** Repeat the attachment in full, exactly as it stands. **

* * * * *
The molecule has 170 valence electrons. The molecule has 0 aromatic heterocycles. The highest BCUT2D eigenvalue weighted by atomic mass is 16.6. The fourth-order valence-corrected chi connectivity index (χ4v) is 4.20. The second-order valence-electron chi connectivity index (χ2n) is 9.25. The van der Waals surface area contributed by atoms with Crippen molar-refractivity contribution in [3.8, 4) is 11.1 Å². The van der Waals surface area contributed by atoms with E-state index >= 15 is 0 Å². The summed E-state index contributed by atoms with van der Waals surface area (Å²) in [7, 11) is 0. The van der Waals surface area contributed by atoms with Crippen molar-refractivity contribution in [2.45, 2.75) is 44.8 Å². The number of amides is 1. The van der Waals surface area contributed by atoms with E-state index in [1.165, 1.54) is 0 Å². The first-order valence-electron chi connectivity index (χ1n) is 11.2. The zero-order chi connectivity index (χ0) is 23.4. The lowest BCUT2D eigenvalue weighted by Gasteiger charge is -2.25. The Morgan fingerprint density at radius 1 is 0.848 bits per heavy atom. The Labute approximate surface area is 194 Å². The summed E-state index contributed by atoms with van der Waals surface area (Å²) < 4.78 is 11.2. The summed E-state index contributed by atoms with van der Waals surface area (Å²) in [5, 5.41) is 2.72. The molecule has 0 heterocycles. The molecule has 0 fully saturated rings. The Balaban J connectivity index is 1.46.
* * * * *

The molecule has 170 valence electrons. The molecule has 0 aromatic heterocycles. The highest BCUT2D eigenvalue weighted by atomic mass is 16.6. The fourth-order valence-corrected chi connectivity index (χ4v) is 4.20. The second-order valence-electron chi connectivity index (χ2n) is 9.25. The van der Waals surface area contributed by atoms with Crippen molar-refractivity contribution in [3.8, 4) is 11.1 Å². The van der Waals surface area contributed by atoms with E-state index >= 15 is 0 Å². The summed E-state index contributed by atoms with van der Waals surface area (Å²) in [7, 11) is 0. The van der Waals surface area contributed by atoms with Crippen molar-refractivity contribution in [2.45, 2.75) is 44.8 Å². The number of amides is 1. The van der Waals surface area contributed by atoms with E-state index in [1.165, 1.54) is 0 Å². The first-order valence-electron chi connectivity index (χ1n) is 11.2. The zero-order chi connectivity index (χ0) is 23.4. The lowest BCUT2D eigenvalue weighted by Gasteiger charge is -2.25. The Morgan fingerprint density at radius 1 is 0.848 bits per heavy atom. The Labute approximate surface area is 194 Å². The summed E-state index contributed by atoms with van der Waals surface area (Å²) < 4.78 is 11.2. The summed E-state index contributed by atoms with van der Waals surface area (Å²) in [5, 5.41) is 2.72. The molecule has 0 heterocycles. The molecule has 0 fully saturated rings. The Balaban J connectivity index is 1.46.